Several public forums later, and we don’t seem much closer to a consensus candidate for City Council Speaker. This was historically a vote that was taken privately by the members behind closed doors, but this year the decision making process was broadened to ( sort of ) include the public. Last week, members of the Progressive Caucus in the City Council met privately to discuss the nominating process. But some are now saying there seems to be a renewed interest in keeping the rest of this out of public view without any more candidate forums.

The push and pull between the caucus and the county leaders remains active. Bronx Chair Carl Heastie and Queens Chair Joe Crowley still want to have some say in who gets selected. Brooklyn is also in the mix, but the the county leadership is a little shakier. Heastie also has other state issues to worry about at the moment, which puts Crowley at the center of this, at least among county leaders. He has met with front runner Melissa Mark-Viverito once and they are scheduled to meet again in a coupla weeks. It was reported that Crowley is warming to the idea of Mark-Viverito, after initially being skeptical of someone who so quickly achieved front runner status.

There was also some skepticism about Mark-Viverito because of close ties to incoming Mayor Bill de Blasio. But now, some are seeing the benefit of a candidate the new Mayor also wants. Nobody wants to push someone who is unacceptable to the Mayor. But for now, it’s a still a bit of a waiting game. Someone described process as similar to Hall of Fame balloting. People come forward with their first second and third choice candidates, then a selection is made based on who seems to have the most consensus. The tension comes because some county leaders believe the caucus is trying to undermine them, and caucus members believe the county is trying to have outsize influence.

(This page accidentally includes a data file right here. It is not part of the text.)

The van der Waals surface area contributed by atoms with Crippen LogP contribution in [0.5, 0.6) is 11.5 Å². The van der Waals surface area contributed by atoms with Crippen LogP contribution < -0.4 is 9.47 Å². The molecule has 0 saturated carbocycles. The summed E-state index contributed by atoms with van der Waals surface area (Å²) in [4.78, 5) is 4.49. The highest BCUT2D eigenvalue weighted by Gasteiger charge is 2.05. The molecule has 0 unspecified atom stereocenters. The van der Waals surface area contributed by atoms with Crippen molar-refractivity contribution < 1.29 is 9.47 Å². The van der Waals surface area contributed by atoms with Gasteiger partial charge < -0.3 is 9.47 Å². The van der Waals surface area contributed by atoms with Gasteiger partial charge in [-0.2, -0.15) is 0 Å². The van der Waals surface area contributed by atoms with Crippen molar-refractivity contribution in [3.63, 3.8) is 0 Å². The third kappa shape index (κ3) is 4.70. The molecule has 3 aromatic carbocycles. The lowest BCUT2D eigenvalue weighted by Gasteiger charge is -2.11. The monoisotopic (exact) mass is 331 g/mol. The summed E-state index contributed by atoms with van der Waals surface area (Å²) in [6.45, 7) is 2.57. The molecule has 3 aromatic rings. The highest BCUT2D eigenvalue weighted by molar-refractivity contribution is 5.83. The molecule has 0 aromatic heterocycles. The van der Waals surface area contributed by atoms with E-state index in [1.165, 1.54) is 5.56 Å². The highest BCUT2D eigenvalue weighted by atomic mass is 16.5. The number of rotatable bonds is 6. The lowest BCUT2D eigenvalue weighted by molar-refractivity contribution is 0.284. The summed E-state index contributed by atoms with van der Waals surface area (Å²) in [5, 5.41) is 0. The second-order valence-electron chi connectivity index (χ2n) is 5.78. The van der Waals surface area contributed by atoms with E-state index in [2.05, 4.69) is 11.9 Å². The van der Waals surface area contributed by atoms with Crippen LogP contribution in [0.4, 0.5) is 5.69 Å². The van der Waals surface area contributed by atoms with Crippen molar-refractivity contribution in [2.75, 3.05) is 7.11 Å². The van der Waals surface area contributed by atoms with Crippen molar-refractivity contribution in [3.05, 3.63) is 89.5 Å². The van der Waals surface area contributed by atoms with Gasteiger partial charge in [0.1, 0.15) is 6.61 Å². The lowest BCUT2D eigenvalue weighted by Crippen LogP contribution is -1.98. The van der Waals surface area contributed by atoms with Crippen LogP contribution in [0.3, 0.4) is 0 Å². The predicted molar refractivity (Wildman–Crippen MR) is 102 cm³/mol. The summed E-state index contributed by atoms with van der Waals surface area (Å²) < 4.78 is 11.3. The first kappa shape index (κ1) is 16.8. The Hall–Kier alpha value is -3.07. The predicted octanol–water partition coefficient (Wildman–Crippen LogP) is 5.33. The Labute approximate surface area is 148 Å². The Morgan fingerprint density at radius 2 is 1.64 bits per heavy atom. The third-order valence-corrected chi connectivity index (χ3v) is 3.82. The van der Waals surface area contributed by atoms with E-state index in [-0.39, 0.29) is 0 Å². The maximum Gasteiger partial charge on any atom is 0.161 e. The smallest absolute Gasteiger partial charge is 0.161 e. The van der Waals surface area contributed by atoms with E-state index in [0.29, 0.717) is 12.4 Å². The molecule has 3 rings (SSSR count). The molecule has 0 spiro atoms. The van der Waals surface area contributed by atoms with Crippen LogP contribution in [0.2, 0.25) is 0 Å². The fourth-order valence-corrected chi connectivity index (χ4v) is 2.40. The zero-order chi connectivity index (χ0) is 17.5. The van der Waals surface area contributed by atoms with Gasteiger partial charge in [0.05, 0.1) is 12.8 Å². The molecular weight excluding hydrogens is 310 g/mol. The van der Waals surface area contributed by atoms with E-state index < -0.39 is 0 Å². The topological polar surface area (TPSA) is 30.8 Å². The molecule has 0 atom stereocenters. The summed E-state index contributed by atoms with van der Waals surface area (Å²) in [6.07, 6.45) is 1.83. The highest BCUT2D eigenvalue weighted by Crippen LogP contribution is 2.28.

As for the other candidates, many believe Inez Dickens cannot find a path to victory at this point. Jimmy Vacca has too many ideological differences with de Blasio, and one source added that cannot seem to control his protege, incoming Bronx Councilman Ritchie Torres. Dan Gorodnick is still very much in the mix, including the strong backing of Rep. Hakeem Jeffries who is fast gaining a reputation as a behind the scenes player with his frequent cable TV appearances. Jeffries and Gorodnick used to work at a law firm together. Mark Weprin continues to make his case, and dark horse candidate Annabel Palma is also in the mix.

The process of finding someone acceptable to all in city government shows that there may not be a perfect solution. Sometimes we need to find common ground where there is little to speak. It reminds me of one of my favorite definitions of nationhood, which comes from political scientist Karl Deutsch who conlcluded that nations are formed by “a group of people united by a mistaken view about the past and a hatred of their neighbours.”